The New York City Housing Authority has released details of its plan to lease three parcels of land inside the Frederick Douglass housing project to private developers. Local lawmakers and residents are trying to slow the project down, but it’s clear that the mayor is pushing for requests for proposals to go out well before his term ends.
The plan is expected to add 794 units to the project, 80% of them market-rate and 20% affordable (to qualify, a family of 4 would have to make less than $51,540). The lease payments from developers would go to fixing up the buildings, which NYCHA says will need $192 million worth of capital improvements in the next five years. Among the items that the money could buy: a generator to power elevators that constantly break down.
“This plan is about making public housing available for many generations to come,” said Margarita Lopez, a NYCHA board member and former City Council member, according to the Columbia Spectator. “We need one thing for the preservation: revenue.”
The Daily News, however, reported last year that NYCHA is so mismanaged that it has failed to spend almost $1 billion in federal funding. The newspaper reported recently that senators and federal officials are starting to question why they should keep giving NYCHA money.
The buildings would go on top of current parking lots (with 198 spots) and a resident garden. New parking spots would be found elsewhere for NYCHA residents who have parking permits, the agency says.
Details of the plan below, and at this site.
Manhattan Avenue Site
- Site Area: 19,000 SF (Approximate)
- New Construction: 340,000 SF of Residential Floor Area (Approximate)
West 104th Street Site
- Site Area: 16,000 SF (Approximate)
- New Construction: 175,000 SF of Residential Floor Area (Approximate)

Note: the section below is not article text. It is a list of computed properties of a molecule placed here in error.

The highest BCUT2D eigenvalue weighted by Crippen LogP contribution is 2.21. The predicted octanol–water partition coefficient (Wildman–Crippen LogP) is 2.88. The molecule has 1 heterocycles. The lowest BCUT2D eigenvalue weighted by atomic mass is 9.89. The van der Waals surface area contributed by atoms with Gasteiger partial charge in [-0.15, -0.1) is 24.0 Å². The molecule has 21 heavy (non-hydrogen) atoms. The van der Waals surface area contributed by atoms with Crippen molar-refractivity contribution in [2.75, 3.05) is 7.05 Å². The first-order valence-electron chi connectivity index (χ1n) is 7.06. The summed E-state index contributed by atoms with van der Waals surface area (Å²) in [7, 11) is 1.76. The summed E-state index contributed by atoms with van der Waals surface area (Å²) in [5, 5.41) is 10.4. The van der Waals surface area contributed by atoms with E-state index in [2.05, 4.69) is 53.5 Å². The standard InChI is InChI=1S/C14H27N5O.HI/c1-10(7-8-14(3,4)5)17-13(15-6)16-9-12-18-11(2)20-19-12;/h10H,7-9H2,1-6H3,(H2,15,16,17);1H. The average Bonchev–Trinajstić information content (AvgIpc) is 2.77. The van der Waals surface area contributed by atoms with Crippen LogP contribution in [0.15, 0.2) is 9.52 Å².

West 100th Street Site
- Site Area: 18,750 SF (Approximate)
- New Construction: 220,000 SF of Residential Floor Area (Approximate)
NYCHA met with residents last week, but the meeting devolved into shouting matches. The room where it was held was too small, and dozens of people were left outside. Some people started banging on the door, causing police to show up.
Lopez went through a Powerpoint presentation that lasted so long that Community Board member Nick Prigo said they appeared to be “filibustering” to limit public comment. “It wasn’t until the 40 minute mark that they even started to introduce the Land Lease proposal. This at a meeting devoted solely to this topic.”
“Douglass residents, this presentation is a ploy to bore you to death, so don’t leave,” one resident yelled out, according to DNAinfo.
The Columbia Spectator reported that one resident questioned whether people would pay top dollar to live in the projects.
Philip Larrier, 40, who has lived in the houses his whole life, said the project didn’t make sense.
“Have you seen the parking lots? They are jammed in,” in between the buildings, he said. “Who wants to pay top dollar to live between the projects?”
An RFP is expected to go out next month to developers, although City Council members and residents are urging the city to delay the process.
Read more of our coverage here.